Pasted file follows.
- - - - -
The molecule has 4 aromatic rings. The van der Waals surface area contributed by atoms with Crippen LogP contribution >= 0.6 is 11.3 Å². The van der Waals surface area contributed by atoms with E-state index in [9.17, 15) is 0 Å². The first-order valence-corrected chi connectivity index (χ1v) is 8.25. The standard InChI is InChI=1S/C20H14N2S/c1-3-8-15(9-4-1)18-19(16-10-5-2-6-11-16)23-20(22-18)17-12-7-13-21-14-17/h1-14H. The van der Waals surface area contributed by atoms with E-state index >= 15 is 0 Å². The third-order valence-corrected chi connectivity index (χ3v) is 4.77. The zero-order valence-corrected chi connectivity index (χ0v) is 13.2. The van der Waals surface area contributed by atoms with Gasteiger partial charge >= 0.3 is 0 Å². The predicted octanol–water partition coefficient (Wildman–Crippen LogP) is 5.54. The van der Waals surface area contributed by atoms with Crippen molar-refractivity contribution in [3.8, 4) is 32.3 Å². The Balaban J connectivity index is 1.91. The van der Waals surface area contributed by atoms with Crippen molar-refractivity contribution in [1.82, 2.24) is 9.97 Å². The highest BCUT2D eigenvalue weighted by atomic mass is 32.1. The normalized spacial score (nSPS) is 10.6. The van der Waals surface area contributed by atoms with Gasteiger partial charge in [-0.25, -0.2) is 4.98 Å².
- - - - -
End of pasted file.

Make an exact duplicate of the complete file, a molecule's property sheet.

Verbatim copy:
The molecule has 4 aromatic rings. The van der Waals surface area contributed by atoms with Crippen LogP contribution >= 0.6 is 11.3 Å². The van der Waals surface area contributed by atoms with E-state index in [9.17, 15) is 0 Å². The first-order valence-corrected chi connectivity index (χ1v) is 8.25. The standard InChI is InChI=1S/C20H14N2S/c1-3-8-15(9-4-1)18-19(16-10-5-2-6-11-16)23-20(22-18)17-12-7-13-21-14-17/h1-14H. The van der Waals surface area contributed by atoms with E-state index >= 15 is 0 Å². The third-order valence-corrected chi connectivity index (χ3v) is 4.77. The zero-order valence-corrected chi connectivity index (χ0v) is 13.2. The van der Waals surface area contributed by atoms with Gasteiger partial charge >= 0.3 is 0 Å². The predicted octanol–water partition coefficient (Wildman–Crippen LogP) is 5.54. The van der Waals surface area contributed by atoms with Crippen molar-refractivity contribution in [3.8, 4) is 32.3 Å². The Balaban J connectivity index is 1.91. The van der Waals surface area contributed by atoms with Crippen molar-refractivity contribution in [1.82, 2.24) is 9.97 Å². The highest BCUT2D eigenvalue weighted by atomic mass is 32.1. The normalized spacial score (nSPS) is 10.6. The van der Waals surface area contributed by atoms with Gasteiger partial charge in [-0.25, -0.2) is 4.98 Å².